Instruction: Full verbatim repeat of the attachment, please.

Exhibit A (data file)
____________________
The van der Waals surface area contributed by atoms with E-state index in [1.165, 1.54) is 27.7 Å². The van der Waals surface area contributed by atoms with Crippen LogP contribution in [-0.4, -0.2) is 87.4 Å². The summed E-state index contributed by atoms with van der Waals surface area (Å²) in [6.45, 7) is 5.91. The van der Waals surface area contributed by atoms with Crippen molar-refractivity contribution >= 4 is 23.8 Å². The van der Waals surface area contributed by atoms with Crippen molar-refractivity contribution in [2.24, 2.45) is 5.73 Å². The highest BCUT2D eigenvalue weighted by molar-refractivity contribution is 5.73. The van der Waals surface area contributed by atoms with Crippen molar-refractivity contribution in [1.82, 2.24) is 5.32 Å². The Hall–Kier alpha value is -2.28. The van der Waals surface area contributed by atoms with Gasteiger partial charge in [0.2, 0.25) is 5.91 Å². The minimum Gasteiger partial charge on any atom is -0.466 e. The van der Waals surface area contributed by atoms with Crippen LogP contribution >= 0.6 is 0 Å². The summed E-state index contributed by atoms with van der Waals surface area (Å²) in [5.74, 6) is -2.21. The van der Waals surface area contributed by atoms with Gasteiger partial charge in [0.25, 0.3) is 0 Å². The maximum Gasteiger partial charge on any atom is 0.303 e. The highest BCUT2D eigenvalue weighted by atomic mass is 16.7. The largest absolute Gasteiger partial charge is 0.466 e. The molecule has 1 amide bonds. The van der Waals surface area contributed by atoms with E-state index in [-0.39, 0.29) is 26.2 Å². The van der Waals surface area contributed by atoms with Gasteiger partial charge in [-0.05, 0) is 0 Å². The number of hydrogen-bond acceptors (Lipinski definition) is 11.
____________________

The van der Waals surface area contributed by atoms with E-state index in [1.165, 1.54) is 27.7 Å². The van der Waals surface area contributed by atoms with Crippen LogP contribution in [-0.4, -0.2) is 87.4 Å². The summed E-state index contributed by atoms with van der Waals surface area (Å²) in [6.45, 7) is 5.91. The van der Waals surface area contributed by atoms with Crippen molar-refractivity contribution >= 4 is 23.8 Å². The van der Waals surface area contributed by atoms with Crippen molar-refractivity contribution in [2.24, 2.45) is 5.73 Å². The highest BCUT2D eigenvalue weighted by molar-refractivity contribution is 5.73. The van der Waals surface area contributed by atoms with Crippen molar-refractivity contribution in [1.82, 2.24) is 5.32 Å². The Hall–Kier alpha value is -2.28. The van der Waals surface area contributed by atoms with Gasteiger partial charge in [0.2, 0.25) is 5.91 Å². The minimum Gasteiger partial charge on any atom is -0.466 e. The van der Waals surface area contributed by atoms with Crippen LogP contribution >= 0.6 is 0 Å². The summed E-state index contributed by atoms with van der Waals surface area (Å²) in [5.74, 6) is -2.21. The van der Waals surface area contributed by atoms with Gasteiger partial charge in [0.25, 0.3) is 0 Å². The maximum Gasteiger partial charge on any atom is 0.303 e. The highest BCUT2D eigenvalue weighted by atomic mass is 16.7. The largest absolute Gasteiger partial charge is 0.466 e. The molecule has 1 amide bonds. The van der Waals surface area contributed by atoms with E-state index in [-0.39, 0.29) is 26.2 Å². The van der Waals surface area contributed by atoms with Gasteiger partial charge in [-0.05, 0) is 0 Å². The number of hydrogen-bond acceptors (Lipinski definition) is 11.